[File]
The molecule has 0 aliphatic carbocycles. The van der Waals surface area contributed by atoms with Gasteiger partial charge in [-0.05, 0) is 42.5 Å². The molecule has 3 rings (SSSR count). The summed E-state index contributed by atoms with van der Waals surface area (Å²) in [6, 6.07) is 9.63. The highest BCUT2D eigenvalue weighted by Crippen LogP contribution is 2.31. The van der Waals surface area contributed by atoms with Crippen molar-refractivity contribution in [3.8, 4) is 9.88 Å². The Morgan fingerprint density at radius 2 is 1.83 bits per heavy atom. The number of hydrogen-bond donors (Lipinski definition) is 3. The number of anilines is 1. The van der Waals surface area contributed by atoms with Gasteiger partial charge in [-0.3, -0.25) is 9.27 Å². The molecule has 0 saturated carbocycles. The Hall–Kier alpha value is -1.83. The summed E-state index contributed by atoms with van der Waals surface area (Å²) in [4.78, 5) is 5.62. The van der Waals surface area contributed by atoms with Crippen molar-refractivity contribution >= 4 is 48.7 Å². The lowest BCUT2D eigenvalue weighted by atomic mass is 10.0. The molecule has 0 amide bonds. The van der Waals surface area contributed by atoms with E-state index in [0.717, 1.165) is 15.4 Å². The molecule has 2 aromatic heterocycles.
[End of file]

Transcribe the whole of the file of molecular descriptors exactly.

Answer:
The molecule has 0 aliphatic carbocycles. The van der Waals surface area contributed by atoms with Gasteiger partial charge in [-0.05, 0) is 42.5 Å². The molecule has 3 rings (SSSR count). The summed E-state index contributed by atoms with van der Waals surface area (Å²) in [6, 6.07) is 9.63. The highest BCUT2D eigenvalue weighted by Crippen LogP contribution is 2.31. The van der Waals surface area contributed by atoms with Crippen molar-refractivity contribution in [3.8, 4) is 9.88 Å². The Morgan fingerprint density at radius 2 is 1.83 bits per heavy atom. The number of hydrogen-bond donors (Lipinski definition) is 3. The number of anilines is 1. The van der Waals surface area contributed by atoms with Gasteiger partial charge in [-0.3, -0.25) is 9.27 Å². The molecule has 0 saturated carbocycles. The Hall–Kier alpha value is -1.83. The summed E-state index contributed by atoms with van der Waals surface area (Å²) in [4.78, 5) is 5.62. The van der Waals surface area contributed by atoms with Crippen molar-refractivity contribution >= 4 is 48.7 Å². The lowest BCUT2D eigenvalue weighted by atomic mass is 10.0. The molecule has 0 amide bonds. The van der Waals surface area contributed by atoms with E-state index in [0.717, 1.165) is 15.4 Å². The molecule has 2 aromatic heterocycles.